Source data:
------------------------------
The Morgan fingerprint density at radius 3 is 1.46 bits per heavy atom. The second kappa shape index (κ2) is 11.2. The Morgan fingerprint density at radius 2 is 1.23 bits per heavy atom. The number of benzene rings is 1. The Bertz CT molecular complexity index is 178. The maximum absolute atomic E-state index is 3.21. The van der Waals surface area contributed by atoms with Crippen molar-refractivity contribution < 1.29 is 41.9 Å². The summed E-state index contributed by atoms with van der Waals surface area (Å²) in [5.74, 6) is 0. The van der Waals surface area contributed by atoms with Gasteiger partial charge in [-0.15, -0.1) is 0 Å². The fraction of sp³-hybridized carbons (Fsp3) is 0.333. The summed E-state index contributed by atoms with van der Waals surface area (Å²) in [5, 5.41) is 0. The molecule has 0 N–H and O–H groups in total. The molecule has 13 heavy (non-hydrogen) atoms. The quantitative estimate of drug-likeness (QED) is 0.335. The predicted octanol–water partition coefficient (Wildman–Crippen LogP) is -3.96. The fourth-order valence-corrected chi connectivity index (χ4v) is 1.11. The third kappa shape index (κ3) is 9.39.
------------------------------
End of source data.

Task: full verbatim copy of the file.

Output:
The Morgan fingerprint density at radius 3 is 1.46 bits per heavy atom. The second kappa shape index (κ2) is 11.2. The Morgan fingerprint density at radius 2 is 1.23 bits per heavy atom. The number of benzene rings is 1. The Bertz CT molecular complexity index is 178. The maximum absolute atomic E-state index is 3.21. The van der Waals surface area contributed by atoms with Crippen molar-refractivity contribution < 1.29 is 41.9 Å². The summed E-state index contributed by atoms with van der Waals surface area (Å²) in [5.74, 6) is 0. The van der Waals surface area contributed by atoms with Gasteiger partial charge in [-0.15, -0.1) is 0 Å². The fraction of sp³-hybridized carbons (Fsp3) is 0.333. The summed E-state index contributed by atoms with van der Waals surface area (Å²) in [5, 5.41) is 0. The molecule has 0 N–H and O–H groups in total. The molecule has 13 heavy (non-hydrogen) atoms. The quantitative estimate of drug-likeness (QED) is 0.335. The predicted octanol–water partition coefficient (Wildman–Crippen LogP) is -3.96. The fourth-order valence-corrected chi connectivity index (χ4v) is 1.11. The third kappa shape index (κ3) is 9.39.